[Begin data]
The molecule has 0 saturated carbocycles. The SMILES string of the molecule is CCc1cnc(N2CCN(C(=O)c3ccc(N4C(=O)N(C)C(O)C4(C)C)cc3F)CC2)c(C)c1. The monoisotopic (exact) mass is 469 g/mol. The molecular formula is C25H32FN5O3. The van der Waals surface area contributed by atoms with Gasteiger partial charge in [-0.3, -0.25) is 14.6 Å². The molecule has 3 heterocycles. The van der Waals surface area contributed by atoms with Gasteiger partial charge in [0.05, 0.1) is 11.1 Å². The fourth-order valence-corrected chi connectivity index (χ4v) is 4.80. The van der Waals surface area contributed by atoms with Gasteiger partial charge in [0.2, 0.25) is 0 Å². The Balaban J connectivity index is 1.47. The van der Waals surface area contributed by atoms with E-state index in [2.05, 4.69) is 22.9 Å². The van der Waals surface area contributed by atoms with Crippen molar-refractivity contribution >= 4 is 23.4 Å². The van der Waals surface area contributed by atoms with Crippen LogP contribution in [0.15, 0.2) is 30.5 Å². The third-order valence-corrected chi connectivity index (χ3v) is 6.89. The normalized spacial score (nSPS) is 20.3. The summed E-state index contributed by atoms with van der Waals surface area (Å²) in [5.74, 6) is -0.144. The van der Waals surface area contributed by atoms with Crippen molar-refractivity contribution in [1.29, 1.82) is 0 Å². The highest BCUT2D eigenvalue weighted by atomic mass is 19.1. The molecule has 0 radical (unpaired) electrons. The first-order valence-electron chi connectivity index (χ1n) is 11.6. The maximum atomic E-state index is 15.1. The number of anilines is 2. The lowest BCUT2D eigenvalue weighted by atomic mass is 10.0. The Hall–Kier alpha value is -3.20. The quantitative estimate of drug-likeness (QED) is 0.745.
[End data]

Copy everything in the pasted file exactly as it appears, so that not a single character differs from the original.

The molecule has 0 saturated carbocycles. The SMILES string of the molecule is CCc1cnc(N2CCN(C(=O)c3ccc(N4C(=O)N(C)C(O)C4(C)C)cc3F)CC2)c(C)c1. The monoisotopic (exact) mass is 469 g/mol. The molecular formula is C25H32FN5O3. The van der Waals surface area contributed by atoms with Gasteiger partial charge in [-0.3, -0.25) is 14.6 Å². The molecule has 3 heterocycles. The van der Waals surface area contributed by atoms with Gasteiger partial charge in [0.05, 0.1) is 11.1 Å². The fourth-order valence-corrected chi connectivity index (χ4v) is 4.80. The van der Waals surface area contributed by atoms with Gasteiger partial charge in [0.2, 0.25) is 0 Å². The Balaban J connectivity index is 1.47. The van der Waals surface area contributed by atoms with E-state index in [2.05, 4.69) is 22.9 Å². The van der Waals surface area contributed by atoms with Crippen molar-refractivity contribution >= 4 is 23.4 Å². The van der Waals surface area contributed by atoms with Crippen LogP contribution in [0.15, 0.2) is 30.5 Å². The third-order valence-corrected chi connectivity index (χ3v) is 6.89. The normalized spacial score (nSPS) is 20.3. The summed E-state index contributed by atoms with van der Waals surface area (Å²) in [5.74, 6) is -0.144. The van der Waals surface area contributed by atoms with Crippen molar-refractivity contribution in [1.29, 1.82) is 0 Å². The highest BCUT2D eigenvalue weighted by atomic mass is 19.1. The molecule has 0 radical (unpaired) electrons. The first-order valence-electron chi connectivity index (χ1n) is 11.6. The maximum atomic E-state index is 15.1. The number of anilines is 2. The lowest BCUT2D eigenvalue weighted by atomic mass is 10.0. The Hall–Kier alpha value is -3.20. The quantitative estimate of drug-likeness (QED) is 0.745.